Even during those times when you are not feeling grateful overall, which is okay-we all get there sometimes- there are still some things that can be savored, even if it is only that you got to wear your favorite shoes or you had a good hair day. It counts.

2. End the day on a positive note. Set the tone and focus for the rest of your day by taking a few moments before sleep to review the things that went well. Martin Seligman, the founder of the Positive Psychology Institute at the University of Pennsylvania, researched the effects of a simple task- his subjects were asked to name “Three things that went well” during the day before going to sleep. The exercise is called “Three Good Things”

Posing the question in this way helps you to challenge negative self-talk and can be a great way to focus on the positive aspects of your life, even if you'll still face challenges. Good questions to ask include: “What's something good that is happening right now,” “What opportunities await me tomorrow,” or “Who am I grateful for?” Don't judge- just answer.

3. Make a point to consciously notice good in something each day, or as often as you think about it, especially small, simple things such as a child's innocent laughter or the beauty found in nature. This is a type of mindfulness practice, keeping your mind from spiraling into anxiety over things that are not well defined for you, or worry over things that haven't happened.

4. Perform random acts of kindness. You can increase your own gratitude by being someone else's reason for thankfulness. Practice random acts of kindness by unexpectedly helping others without expecting something (even attention) in return. Observing yourself in an act of real kindness can challenge any thoughts of unworthiness that can sometimes crowd out evidence to the contrary. If nothing else, savor a time when someone was kind to you.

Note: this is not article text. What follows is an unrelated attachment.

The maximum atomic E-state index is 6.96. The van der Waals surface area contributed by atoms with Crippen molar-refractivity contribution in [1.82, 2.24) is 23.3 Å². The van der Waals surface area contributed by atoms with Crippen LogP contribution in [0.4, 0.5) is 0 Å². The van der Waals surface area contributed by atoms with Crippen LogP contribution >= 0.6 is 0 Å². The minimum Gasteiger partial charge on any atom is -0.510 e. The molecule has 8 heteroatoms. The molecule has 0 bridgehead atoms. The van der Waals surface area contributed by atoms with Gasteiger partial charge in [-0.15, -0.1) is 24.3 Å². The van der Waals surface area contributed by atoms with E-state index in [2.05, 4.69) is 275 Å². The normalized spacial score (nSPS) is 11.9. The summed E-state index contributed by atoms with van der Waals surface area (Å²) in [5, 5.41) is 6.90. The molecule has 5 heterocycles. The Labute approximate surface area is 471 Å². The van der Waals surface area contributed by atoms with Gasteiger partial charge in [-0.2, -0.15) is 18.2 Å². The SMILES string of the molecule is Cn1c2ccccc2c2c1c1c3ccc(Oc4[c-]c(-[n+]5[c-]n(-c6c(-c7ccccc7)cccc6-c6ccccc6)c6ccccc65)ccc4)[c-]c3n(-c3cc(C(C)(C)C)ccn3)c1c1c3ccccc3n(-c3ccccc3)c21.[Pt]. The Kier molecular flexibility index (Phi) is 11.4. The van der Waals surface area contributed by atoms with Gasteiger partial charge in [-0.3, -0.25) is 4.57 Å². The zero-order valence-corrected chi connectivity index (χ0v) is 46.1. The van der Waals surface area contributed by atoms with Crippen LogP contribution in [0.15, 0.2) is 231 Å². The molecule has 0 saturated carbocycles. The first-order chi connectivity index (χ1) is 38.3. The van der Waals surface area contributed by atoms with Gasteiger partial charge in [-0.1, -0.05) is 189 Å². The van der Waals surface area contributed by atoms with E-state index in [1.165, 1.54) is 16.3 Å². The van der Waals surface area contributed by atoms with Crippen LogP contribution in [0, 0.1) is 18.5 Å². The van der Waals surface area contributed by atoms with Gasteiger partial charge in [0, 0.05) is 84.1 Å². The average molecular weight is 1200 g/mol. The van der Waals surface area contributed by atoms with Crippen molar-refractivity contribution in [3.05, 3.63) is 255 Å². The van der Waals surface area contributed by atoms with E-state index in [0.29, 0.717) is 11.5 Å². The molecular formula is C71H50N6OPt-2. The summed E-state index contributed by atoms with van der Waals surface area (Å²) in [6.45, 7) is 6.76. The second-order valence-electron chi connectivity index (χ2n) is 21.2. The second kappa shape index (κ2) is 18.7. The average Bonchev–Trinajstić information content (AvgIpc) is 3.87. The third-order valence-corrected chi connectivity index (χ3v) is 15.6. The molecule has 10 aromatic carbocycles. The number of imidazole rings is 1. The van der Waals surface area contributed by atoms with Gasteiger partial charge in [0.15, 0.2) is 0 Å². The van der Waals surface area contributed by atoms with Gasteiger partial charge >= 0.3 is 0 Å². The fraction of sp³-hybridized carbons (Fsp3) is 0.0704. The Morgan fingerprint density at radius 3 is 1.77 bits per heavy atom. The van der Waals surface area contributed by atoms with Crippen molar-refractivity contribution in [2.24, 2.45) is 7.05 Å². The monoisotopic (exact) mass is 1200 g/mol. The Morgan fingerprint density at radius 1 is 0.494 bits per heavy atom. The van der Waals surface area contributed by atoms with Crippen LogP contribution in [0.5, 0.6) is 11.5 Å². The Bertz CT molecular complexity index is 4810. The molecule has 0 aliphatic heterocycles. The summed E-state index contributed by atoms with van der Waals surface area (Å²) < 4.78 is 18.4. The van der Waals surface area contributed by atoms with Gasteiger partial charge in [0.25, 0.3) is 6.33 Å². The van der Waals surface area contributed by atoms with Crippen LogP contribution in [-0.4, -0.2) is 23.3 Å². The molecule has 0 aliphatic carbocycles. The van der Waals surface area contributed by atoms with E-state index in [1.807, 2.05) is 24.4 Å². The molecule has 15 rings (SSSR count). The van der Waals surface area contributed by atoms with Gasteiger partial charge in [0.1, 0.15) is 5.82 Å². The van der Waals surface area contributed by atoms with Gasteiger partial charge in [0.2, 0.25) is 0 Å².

What may seem like a small act to you can be a very large act of generosity to someone who is in need. Look for opportunities each day to help someone else. The other person will be thankful for your generosity, and you’ll be grateful for the boost in your self-esteem and mood. Savor this experience for yourself by recalling it in as much detail as you can, including the way it made you feel- be a silent witness to your own ability to be the kindness you are seeking in the world.

5. Save notes of gratitude, instead of loose change, in a jar. Too busy to make gratitude lists or keep a gratitude journal? Try writing short notes about gratitude to yourself and keeping them in a jar!

Whenever you need an encouraging word, remove one of the notes and read it to instantly lift your mood!

As the end of the year draws to a close, look back over your gratitude notes to be reminded of all of the good things that happened to you and through you during the year.

6. Combine your gratitude practice with Qigong. Double the fun! This one is my personal favorite.

There are difficult times in everyone's life but practicing gratitude on a regular basis gives you the power and inspiration to endure as you overcome challenges.

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I am grateful for all y'all!



Journals for sale:

I'm in the blank journal business through Kindle Direct Publishing. If journaling is your thing, check out my books! Nothing fancy- I supply a (hopefully inspirational visual on the cover, and you supply all the actual good stuff!)

Journals, Sketchbooks and planners (Energy Eclectics Creative Tools- still me, just getting organized) (search)

Journals sketchbooks/ Cyndi Clark (Practice Planners and I Ching Reading Journals